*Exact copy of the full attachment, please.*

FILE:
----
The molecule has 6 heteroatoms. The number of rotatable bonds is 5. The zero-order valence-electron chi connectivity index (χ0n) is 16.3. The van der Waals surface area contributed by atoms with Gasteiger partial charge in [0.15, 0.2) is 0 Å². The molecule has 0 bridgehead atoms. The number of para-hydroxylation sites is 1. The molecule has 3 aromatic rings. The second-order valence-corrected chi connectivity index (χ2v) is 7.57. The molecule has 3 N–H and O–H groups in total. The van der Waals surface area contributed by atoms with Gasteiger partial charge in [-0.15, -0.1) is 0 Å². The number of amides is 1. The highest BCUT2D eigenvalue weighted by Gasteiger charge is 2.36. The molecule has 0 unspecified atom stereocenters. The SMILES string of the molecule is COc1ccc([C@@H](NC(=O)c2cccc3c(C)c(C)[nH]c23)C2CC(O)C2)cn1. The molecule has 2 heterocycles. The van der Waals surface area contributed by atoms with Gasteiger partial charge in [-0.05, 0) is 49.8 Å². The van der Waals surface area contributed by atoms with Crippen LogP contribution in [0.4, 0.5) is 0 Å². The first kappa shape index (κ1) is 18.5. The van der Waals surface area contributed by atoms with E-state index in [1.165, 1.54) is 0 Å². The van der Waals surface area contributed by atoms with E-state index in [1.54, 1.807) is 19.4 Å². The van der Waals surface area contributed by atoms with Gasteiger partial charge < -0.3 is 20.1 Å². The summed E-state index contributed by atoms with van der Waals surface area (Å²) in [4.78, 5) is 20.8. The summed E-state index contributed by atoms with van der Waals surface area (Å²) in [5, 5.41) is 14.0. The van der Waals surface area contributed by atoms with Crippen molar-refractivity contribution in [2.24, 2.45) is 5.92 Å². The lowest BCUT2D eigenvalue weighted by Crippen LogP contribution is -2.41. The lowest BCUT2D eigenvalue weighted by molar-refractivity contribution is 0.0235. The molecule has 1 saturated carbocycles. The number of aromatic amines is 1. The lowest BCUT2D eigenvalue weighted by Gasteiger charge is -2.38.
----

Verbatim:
The molecule has 6 heteroatoms. The number of rotatable bonds is 5. The zero-order valence-electron chi connectivity index (χ0n) is 16.3. The van der Waals surface area contributed by atoms with Gasteiger partial charge in [0.15, 0.2) is 0 Å². The molecule has 0 bridgehead atoms. The number of para-hydroxylation sites is 1. The molecule has 3 aromatic rings. The second-order valence-corrected chi connectivity index (χ2v) is 7.57. The molecule has 3 N–H and O–H groups in total. The van der Waals surface area contributed by atoms with Gasteiger partial charge in [-0.15, -0.1) is 0 Å². The number of amides is 1. The highest BCUT2D eigenvalue weighted by Gasteiger charge is 2.36. The molecule has 0 unspecified atom stereocenters. The SMILES string of the molecule is COc1ccc([C@@H](NC(=O)c2cccc3c(C)c(C)[nH]c23)C2CC(O)C2)cn1. The molecule has 2 heterocycles. The van der Waals surface area contributed by atoms with Gasteiger partial charge in [-0.05, 0) is 49.8 Å². The van der Waals surface area contributed by atoms with Crippen LogP contribution in [0.4, 0.5) is 0 Å². The first kappa shape index (κ1) is 18.5. The van der Waals surface area contributed by atoms with E-state index in [1.165, 1.54) is 0 Å². The van der Waals surface area contributed by atoms with E-state index in [1.54, 1.807) is 19.4 Å². The van der Waals surface area contributed by atoms with Gasteiger partial charge < -0.3 is 20.1 Å². The summed E-state index contributed by atoms with van der Waals surface area (Å²) in [4.78, 5) is 20.8. The summed E-state index contributed by atoms with van der Waals surface area (Å²) in [5, 5.41) is 14.0. The van der Waals surface area contributed by atoms with Crippen molar-refractivity contribution in [2.24, 2.45) is 5.92 Å². The lowest BCUT2D eigenvalue weighted by Crippen LogP contribution is -2.41. The lowest BCUT2D eigenvalue weighted by molar-refractivity contribution is 0.0235. The molecule has 1 saturated carbocycles. The number of aromatic amines is 1. The lowest BCUT2D eigenvalue weighted by Gasteiger charge is -2.38.